Waikato meth recovery a significant dent to drug trade
Police say Waikato meth recovery a significant dent to illegal drugs trade
Wednesday, 11 December 2013 - 4:58pm
A significant dent in the illicit drugs trade is how a senior Waikato Police officer described a successful operation in the King Country that netted hundreds of thousands of dollars worth of methamphetamine today.
Crime Services Manager, Detective Senior Sergeant Nigel Keall, said today's success was related to the search of two properties in Otorohanga and a rural address outside the town.
"Members of the Waikato Organised Crime Squad and local Western Waikato officers searched two properties on Gradara Ave early this morning and recovered about 500g of cannabis, a point of methamphetamine, ammunition and a small amount of cash at a woman's home while two large cargo bags of methamphetamine manufacturing equipment were found at her son's address next door.
"3ozs of cannabis were found in a vehicle at the second address while a man turned up at the home while Police were there and processed for driving while disqualified. A car load of gang members who arrived at the address while Police were searching it told officers they were only there to go eeling."
Mr Keall said officers arriving at the third address discovered a methamphetamine laboratory, a large amount of cash, large quantity of chemicals in two vehicles and over 700gms of methamphetamine conservatively valued at over $300,000.
"Other items recovered included more ammunition and several kilos of a cutting agent used in the distribution process of the methamphetamine trade."
"As a result of this morning's discoveries a 42-year-old woman and 50-year-old man have been jointly charged with manufacturing and possession for supply of methamphetamine and other associated charges while a 16-year-old male from one of the addresses has been referred to Youth Aid in relation to possession of cannabis for supply."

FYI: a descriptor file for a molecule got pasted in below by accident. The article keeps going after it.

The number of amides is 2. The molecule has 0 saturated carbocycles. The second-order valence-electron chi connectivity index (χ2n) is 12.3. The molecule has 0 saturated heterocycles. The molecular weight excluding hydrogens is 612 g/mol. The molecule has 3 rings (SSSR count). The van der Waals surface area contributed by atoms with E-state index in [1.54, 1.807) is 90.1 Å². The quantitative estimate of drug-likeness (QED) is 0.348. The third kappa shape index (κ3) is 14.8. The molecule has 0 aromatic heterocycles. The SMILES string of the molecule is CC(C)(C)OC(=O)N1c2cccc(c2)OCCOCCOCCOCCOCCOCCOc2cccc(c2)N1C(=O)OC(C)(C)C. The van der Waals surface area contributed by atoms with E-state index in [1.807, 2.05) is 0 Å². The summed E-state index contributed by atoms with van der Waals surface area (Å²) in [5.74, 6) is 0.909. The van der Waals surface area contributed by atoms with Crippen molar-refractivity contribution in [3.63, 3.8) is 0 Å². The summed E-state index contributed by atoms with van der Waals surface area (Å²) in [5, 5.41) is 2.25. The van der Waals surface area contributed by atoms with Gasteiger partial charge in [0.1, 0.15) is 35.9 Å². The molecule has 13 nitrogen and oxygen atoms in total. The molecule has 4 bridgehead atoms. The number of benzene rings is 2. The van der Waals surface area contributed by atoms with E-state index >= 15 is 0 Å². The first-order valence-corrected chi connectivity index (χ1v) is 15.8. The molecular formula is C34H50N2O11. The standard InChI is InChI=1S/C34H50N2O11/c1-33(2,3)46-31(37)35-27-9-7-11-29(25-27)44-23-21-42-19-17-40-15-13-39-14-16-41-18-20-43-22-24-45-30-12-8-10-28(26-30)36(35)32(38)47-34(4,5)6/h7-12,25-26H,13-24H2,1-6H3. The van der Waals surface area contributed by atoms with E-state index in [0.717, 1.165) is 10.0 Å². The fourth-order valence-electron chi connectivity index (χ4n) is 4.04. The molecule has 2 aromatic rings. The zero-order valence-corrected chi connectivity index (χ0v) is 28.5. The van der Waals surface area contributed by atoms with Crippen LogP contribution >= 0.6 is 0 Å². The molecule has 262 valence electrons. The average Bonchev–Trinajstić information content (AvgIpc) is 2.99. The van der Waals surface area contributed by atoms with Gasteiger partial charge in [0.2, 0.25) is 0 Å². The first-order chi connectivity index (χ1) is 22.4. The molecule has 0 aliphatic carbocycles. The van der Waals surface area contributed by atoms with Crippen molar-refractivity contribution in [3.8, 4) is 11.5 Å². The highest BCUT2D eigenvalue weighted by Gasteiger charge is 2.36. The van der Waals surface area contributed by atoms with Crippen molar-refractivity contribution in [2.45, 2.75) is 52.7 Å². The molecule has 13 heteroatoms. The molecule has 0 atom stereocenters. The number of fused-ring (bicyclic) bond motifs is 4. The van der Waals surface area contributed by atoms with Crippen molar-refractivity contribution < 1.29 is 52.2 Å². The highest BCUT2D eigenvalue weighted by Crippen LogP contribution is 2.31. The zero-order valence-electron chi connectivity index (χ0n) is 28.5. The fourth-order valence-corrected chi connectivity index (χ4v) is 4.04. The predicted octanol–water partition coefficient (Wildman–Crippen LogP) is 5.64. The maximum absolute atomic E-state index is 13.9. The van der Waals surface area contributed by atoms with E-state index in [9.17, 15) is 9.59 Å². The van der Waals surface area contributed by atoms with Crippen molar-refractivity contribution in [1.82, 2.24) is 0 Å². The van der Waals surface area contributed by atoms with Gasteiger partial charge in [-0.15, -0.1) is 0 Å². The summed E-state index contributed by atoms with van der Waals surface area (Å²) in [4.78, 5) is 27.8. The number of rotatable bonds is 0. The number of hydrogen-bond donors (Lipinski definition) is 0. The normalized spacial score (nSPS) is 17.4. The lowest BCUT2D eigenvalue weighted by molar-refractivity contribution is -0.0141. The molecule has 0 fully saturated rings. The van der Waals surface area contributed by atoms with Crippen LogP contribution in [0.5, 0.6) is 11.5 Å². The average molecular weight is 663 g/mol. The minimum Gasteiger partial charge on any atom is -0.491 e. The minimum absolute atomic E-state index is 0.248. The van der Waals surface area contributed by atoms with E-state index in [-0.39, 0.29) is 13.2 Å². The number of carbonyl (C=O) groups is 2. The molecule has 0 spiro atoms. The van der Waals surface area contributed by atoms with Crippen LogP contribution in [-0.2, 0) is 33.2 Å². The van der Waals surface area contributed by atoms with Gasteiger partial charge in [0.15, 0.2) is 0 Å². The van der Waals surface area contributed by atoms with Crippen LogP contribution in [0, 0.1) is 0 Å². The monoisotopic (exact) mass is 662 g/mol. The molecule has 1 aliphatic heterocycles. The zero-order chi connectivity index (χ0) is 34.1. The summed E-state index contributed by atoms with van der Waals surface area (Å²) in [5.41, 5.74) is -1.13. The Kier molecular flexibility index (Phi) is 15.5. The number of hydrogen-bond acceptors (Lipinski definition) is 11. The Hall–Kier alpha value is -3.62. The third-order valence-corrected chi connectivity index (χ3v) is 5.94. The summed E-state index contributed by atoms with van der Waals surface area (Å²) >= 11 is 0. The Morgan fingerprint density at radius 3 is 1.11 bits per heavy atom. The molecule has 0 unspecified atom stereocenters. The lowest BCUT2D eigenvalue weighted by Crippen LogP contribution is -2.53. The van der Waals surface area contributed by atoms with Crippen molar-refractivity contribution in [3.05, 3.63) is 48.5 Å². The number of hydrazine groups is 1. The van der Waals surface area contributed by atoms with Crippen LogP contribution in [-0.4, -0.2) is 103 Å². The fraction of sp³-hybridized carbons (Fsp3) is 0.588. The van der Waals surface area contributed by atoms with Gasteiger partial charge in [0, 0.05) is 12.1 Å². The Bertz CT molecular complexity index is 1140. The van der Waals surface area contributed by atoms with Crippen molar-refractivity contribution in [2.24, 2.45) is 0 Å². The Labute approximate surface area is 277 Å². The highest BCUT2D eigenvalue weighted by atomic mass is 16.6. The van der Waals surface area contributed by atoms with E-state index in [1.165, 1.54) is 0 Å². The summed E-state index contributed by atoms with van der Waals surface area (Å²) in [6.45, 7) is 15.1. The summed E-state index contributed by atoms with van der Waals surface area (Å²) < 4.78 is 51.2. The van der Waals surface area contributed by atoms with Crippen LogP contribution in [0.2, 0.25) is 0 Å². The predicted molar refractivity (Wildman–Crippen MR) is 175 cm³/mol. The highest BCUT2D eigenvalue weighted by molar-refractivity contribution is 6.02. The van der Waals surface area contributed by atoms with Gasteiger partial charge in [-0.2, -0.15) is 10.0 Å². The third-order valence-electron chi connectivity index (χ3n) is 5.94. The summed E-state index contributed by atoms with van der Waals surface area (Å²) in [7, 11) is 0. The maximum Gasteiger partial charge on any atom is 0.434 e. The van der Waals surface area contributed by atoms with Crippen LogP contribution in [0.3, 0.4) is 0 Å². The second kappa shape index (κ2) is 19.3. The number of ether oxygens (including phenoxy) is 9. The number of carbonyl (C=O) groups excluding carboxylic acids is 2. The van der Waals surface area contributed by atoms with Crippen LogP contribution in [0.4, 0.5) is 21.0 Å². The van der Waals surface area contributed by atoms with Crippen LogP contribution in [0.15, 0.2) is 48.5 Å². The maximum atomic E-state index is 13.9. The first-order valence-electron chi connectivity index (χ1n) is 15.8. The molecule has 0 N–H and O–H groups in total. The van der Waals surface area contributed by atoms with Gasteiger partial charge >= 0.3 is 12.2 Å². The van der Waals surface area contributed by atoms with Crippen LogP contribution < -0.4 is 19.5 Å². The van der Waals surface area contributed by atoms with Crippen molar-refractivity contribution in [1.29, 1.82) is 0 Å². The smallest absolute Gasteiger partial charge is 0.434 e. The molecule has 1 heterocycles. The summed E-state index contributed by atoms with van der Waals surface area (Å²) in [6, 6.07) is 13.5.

Mr Keall said one of the real tragedies of the methamphetamine trade was the damage it does not only to society at large but particularly families and this morning's arrests impacted on three generations from one family.
"The other significant aspect is that though the end product of the illicit drugs trade is often targeted at large urban areas, the manufacturing of such products is often occurring in the rural community.
"And with this is a significant percentage of associated crime from the theft of property from homes to pay for illegal drugs, the theft of equipment and materials to aid in the manufacturing process and even the risk to waterways and the environment from toxic waste products."
With those risks in mind Mr
Keall urged rural landowners, landlords and members of the
community to be vigilant and to report suspicious activity
to either the Police or the independent Crimestoppers on
"While it is a concern such activity is taking place there is no doubt today's discoveries are a major success and with the cooperation of the public there is no doubt further successes are achievable."